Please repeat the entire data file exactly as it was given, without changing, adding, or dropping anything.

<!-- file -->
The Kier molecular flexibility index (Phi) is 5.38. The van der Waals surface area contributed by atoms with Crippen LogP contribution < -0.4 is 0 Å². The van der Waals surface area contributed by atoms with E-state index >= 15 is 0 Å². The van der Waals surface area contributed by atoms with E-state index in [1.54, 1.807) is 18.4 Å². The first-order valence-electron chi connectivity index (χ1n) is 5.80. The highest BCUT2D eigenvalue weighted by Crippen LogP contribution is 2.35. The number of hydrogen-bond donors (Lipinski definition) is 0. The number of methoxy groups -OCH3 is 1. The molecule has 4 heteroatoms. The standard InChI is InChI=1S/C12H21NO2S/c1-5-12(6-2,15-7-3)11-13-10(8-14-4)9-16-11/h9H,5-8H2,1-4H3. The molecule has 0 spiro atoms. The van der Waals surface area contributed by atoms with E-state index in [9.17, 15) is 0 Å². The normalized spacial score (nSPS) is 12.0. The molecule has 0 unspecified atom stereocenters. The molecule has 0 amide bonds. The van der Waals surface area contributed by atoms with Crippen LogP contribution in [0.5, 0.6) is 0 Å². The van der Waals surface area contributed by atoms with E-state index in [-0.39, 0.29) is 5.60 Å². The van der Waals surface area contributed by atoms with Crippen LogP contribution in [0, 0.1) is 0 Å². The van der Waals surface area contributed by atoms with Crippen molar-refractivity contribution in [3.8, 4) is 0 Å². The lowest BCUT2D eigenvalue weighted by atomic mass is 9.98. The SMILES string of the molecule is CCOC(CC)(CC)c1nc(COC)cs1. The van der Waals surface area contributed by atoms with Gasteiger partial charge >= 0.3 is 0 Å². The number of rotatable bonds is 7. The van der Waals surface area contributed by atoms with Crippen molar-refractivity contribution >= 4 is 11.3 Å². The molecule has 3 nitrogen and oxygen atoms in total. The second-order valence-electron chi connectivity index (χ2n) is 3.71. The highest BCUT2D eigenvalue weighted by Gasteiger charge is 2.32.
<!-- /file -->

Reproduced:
The Kier molecular flexibility index (Phi) is 5.38. The van der Waals surface area contributed by atoms with Crippen LogP contribution < -0.4 is 0 Å². The van der Waals surface area contributed by atoms with E-state index >= 15 is 0 Å². The van der Waals surface area contributed by atoms with E-state index in [1.54, 1.807) is 18.4 Å². The first-order valence-electron chi connectivity index (χ1n) is 5.80. The highest BCUT2D eigenvalue weighted by Crippen LogP contribution is 2.35. The number of hydrogen-bond donors (Lipinski definition) is 0. The number of methoxy groups -OCH3 is 1. The molecule has 4 heteroatoms. The standard InChI is InChI=1S/C12H21NO2S/c1-5-12(6-2,15-7-3)11-13-10(8-14-4)9-16-11/h9H,5-8H2,1-4H3. The molecule has 0 spiro atoms. The van der Waals surface area contributed by atoms with E-state index in [9.17, 15) is 0 Å². The normalized spacial score (nSPS) is 12.0. The molecule has 0 unspecified atom stereocenters. The molecule has 0 amide bonds. The van der Waals surface area contributed by atoms with Crippen LogP contribution in [0.5, 0.6) is 0 Å². The van der Waals surface area contributed by atoms with E-state index in [-0.39, 0.29) is 5.60 Å². The van der Waals surface area contributed by atoms with Crippen LogP contribution in [0, 0.1) is 0 Å². The van der Waals surface area contributed by atoms with Crippen molar-refractivity contribution in [3.8, 4) is 0 Å². The lowest BCUT2D eigenvalue weighted by atomic mass is 9.98. The SMILES string of the molecule is CCOC(CC)(CC)c1nc(COC)cs1. The van der Waals surface area contributed by atoms with Gasteiger partial charge >= 0.3 is 0 Å². The number of rotatable bonds is 7. The van der Waals surface area contributed by atoms with Crippen molar-refractivity contribution >= 4 is 11.3 Å². The molecule has 3 nitrogen and oxygen atoms in total. The second-order valence-electron chi connectivity index (χ2n) is 3.71. The highest BCUT2D eigenvalue weighted by Gasteiger charge is 2.32.